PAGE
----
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Comfort Letters

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#1
COGS  
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The south
Going to vent. Why do mortgage brokers think that CPAs can write letters saying that "it will not cause any financial burden" if so and so takes the working capital out of their company and all the other inappropriate requests that the put on us.

I am thinking that our profession really needs to push back. I am tempted to draft a letter to send to the SEC and the real estate licensing board stating that these businesses should be investigated for inappropriate underwriting by thinking a BS comfort letter is a good idea to request.

I don't write them in general. Granted if they just want to know how long they have been our client or something I do. Below is what our insurance carrier said to put on those letters. But really, we need a unified push back against the crap they think they can ask us to put on our letter head. Any lender that requests a comfort letter should be banned from lending for some number of years in my humble opinion.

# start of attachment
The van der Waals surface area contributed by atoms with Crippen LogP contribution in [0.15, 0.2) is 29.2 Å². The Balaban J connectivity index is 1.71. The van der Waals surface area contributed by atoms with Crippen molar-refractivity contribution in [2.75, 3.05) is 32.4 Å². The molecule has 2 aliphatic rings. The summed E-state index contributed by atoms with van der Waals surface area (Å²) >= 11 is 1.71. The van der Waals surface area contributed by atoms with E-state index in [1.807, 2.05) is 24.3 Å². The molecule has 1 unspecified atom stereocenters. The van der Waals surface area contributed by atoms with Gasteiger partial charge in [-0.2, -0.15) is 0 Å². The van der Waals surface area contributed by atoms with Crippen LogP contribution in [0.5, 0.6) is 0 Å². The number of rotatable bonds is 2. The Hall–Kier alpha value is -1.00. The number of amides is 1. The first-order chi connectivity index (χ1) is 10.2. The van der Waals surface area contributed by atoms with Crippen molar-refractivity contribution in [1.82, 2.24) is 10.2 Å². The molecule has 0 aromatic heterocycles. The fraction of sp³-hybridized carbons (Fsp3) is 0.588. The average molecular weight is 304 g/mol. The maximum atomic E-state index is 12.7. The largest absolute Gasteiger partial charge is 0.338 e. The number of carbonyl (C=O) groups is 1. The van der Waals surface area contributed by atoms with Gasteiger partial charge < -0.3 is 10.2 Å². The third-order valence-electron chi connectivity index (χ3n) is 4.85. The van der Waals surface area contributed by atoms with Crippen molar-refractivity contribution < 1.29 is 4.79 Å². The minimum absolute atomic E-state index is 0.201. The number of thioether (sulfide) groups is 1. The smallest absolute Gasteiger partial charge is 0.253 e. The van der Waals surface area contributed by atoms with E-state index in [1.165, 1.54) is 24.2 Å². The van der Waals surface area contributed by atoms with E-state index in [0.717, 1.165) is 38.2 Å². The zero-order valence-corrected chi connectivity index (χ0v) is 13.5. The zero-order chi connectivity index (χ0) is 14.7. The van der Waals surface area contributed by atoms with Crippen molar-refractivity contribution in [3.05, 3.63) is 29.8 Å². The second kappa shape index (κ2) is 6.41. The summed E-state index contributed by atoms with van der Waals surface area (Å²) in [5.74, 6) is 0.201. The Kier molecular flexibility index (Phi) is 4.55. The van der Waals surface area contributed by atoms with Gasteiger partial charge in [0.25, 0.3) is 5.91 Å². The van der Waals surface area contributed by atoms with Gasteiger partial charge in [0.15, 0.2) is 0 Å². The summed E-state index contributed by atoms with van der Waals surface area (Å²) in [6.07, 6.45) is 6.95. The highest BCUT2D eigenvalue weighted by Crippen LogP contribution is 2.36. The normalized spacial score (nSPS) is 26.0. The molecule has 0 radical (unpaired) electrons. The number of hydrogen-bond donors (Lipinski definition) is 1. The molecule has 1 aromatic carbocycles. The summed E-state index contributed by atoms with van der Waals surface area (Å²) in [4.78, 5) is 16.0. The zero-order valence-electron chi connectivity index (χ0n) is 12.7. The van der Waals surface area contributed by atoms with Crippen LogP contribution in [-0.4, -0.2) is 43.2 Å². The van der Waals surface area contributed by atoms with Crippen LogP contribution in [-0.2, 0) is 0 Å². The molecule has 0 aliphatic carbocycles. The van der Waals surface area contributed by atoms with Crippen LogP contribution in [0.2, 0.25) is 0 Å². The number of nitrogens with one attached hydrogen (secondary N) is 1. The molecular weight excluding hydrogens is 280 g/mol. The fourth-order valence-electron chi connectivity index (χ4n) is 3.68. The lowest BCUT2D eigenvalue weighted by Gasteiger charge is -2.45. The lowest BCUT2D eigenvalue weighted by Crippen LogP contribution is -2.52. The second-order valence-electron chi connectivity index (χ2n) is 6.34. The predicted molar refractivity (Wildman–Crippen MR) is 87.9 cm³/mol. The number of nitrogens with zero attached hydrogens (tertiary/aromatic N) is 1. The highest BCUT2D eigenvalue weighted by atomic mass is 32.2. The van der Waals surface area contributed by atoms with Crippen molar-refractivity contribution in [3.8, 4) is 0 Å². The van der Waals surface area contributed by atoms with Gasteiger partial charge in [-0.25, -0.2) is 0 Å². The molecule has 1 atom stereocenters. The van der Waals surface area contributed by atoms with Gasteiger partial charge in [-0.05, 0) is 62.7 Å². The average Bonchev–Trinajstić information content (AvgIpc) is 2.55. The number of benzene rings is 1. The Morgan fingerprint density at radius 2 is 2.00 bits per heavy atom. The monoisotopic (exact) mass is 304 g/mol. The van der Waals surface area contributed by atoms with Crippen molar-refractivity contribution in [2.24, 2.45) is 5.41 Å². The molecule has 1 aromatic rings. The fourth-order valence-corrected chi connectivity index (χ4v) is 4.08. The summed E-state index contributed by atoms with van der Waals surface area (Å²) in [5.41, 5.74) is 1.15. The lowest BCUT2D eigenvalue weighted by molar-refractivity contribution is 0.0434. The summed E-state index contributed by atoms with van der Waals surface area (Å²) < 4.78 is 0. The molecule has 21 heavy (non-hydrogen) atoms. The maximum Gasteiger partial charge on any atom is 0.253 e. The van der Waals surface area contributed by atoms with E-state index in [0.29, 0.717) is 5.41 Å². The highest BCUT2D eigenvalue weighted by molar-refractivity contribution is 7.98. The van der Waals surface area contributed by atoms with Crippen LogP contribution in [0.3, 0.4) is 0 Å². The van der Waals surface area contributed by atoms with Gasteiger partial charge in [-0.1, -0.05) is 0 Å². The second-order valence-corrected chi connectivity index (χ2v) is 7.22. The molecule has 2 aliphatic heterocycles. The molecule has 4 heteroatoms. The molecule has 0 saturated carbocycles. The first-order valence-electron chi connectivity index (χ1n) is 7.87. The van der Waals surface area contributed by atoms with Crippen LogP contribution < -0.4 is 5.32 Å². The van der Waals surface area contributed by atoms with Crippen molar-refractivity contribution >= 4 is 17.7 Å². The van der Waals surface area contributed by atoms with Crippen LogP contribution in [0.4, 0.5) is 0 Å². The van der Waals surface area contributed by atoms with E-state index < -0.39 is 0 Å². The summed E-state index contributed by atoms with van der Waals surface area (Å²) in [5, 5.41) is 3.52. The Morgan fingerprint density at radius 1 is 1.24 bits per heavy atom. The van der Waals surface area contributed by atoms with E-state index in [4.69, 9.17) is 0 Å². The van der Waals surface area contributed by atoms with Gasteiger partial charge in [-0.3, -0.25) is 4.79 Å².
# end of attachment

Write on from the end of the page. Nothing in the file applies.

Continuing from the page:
We make no warranty or representation express or implied as to the accuracy or veracity of this information. You are not entitled to rely upon the information provided by us as either accurate or truthful and may not make release of this information to you a component of your reliance for purposes of extending credit to XXXX. By providing this information to you, we do not establish any independent relationship with you or between you and us upon which you may later make claim that you extended credit [or other financing decisions/options] to XXXXX in reliance upon our having provided you with this information.
 

#2
sjrcpa  
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#3
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5-Dec-2019 9:28pm
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Memphis